"Sales Cure All" But What Cures Unhealthy Sales

Some might know of Mark Cuban's often quoted remark, "Sales Cure All." Not many people would disagree. I don't think it's a poor idea to live by in business. However, it's not all together true. Now, I don't think it's fair to take three words from a man and then try to discredit him out of context. I think Mark Cuban has it right-- or at least-- he is doing something, many somethings right. 

But let's talk about the idea of putting sales before everything else, just for the heck of it. 

If sales were all that mattered for everyone, then it'd be safe to put anyone into the scenario. Let's subject the owner of a company that sells bidets to this logic. For those of you that don't know, a bidet is a toilet that sprays your down there parts clean with a refreshing nether region spritz. It's European, okay. I'd totally buy one, but I don't like competing for dominance with a toilet in my own home. 

Anyway, the bidet company owner is having a hard time selling these babies in the area that he opened up shop. He's tried a lot of different things, but people just aren't into it. They don't feel entirely comfortable with the idea of it. They have skeptical views, traditional loyalty to TP only, they don't think it's worth the investment, they believe it isn't as green as could be, perhaps some are nervous about sexual connotations, who knows, but they aren't buying. 

This man needs them to buy his high-tech porcelain super soakers. He must sell them all to cure his problems. 

To use a cliche, this is putting the cart before the horse. 

Selling isn't his problem, selling is never the problem (unless you have terrible salespeople). It's not the selling but the buying. 

You should build a competent enough staff so that selling is never a problem. It should be that buying is the problem. People don't want to buy this guys bidets. If everyone wanted to buy his bidets, then selling would cure all-- he'd meet their demands. But no one wants them. So it's not the selling, but the buying.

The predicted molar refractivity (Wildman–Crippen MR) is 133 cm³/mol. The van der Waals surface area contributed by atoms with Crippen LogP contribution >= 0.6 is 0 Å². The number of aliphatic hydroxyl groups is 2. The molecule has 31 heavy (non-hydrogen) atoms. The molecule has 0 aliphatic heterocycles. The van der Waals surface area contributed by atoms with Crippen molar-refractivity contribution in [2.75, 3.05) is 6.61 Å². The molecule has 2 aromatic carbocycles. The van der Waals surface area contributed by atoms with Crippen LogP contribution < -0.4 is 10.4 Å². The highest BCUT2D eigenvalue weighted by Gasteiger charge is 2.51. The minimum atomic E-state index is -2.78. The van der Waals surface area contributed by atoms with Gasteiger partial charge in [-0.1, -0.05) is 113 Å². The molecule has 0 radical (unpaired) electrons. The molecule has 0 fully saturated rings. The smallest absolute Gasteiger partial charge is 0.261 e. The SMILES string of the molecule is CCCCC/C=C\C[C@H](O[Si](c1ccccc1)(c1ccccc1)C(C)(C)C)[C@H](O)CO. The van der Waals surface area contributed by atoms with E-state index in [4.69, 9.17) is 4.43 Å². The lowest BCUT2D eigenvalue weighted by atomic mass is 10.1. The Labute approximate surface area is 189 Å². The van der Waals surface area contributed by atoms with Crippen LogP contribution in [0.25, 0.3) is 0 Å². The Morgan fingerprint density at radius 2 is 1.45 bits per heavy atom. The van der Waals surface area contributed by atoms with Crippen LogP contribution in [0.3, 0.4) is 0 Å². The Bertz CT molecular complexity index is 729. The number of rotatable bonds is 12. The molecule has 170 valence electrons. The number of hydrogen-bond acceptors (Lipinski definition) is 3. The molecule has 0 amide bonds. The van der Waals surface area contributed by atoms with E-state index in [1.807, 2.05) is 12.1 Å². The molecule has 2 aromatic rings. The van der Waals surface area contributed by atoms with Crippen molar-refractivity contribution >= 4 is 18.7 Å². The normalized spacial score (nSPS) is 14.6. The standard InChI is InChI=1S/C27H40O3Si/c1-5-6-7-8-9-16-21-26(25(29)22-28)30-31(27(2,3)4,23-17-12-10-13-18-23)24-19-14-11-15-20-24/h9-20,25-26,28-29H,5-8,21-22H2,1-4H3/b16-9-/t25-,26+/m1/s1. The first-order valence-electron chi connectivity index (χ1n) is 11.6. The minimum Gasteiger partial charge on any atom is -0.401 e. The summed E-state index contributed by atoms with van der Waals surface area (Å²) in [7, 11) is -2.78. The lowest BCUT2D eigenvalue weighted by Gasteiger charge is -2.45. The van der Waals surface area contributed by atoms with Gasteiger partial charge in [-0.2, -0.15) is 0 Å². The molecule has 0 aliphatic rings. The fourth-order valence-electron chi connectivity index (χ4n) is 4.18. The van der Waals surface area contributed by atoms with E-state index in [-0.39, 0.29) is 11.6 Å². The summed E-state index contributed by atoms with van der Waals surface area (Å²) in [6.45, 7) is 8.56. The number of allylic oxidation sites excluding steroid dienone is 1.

Selling makes it about what you are doing wrong or right in offering a product. Buying makes it about what is driving the consumer to or away from your product. 

This man doesn't need to sell the bidets. He needs people to want to buy them. I know that sounds redundant, and it sort of is, but I just want to delineate between the two conceptual approaches to completing a transaction. 

The best products make sure that their salespeople don't sell anything. The salespeople of incredible products accept money. Can you imagine at the launch of the iPhone 6 there being people spinning signs out front of apple begging people to come in, trading raunchy dance moves for a wave? No way, there's a line. A long line. Is there a long line for the bidet guy? Probably not, unless it's right next to a movie theatre with closed restrooms. 

Instead of focusing on selling their products, Apple focused on adding value to their products--- and on creative ways of revealing that value. Everyone does a little selling. But considering the consumer-product relationship before you consider the consumer-sales relationship, will help you set yourself apart from the sign spinners. 

People want to spend money. 90% of people work jobs they hate and if they can't spend some money then their lives aren't justified. This is capitalism baby. You've got to give them a really good reason to spend their money in your corner. There are a lot of options out there. But it's the business owners who actually care about the relationship consumers have with their products that succeed. Don't worry about pushing product. Focus on the product so you can pull cash.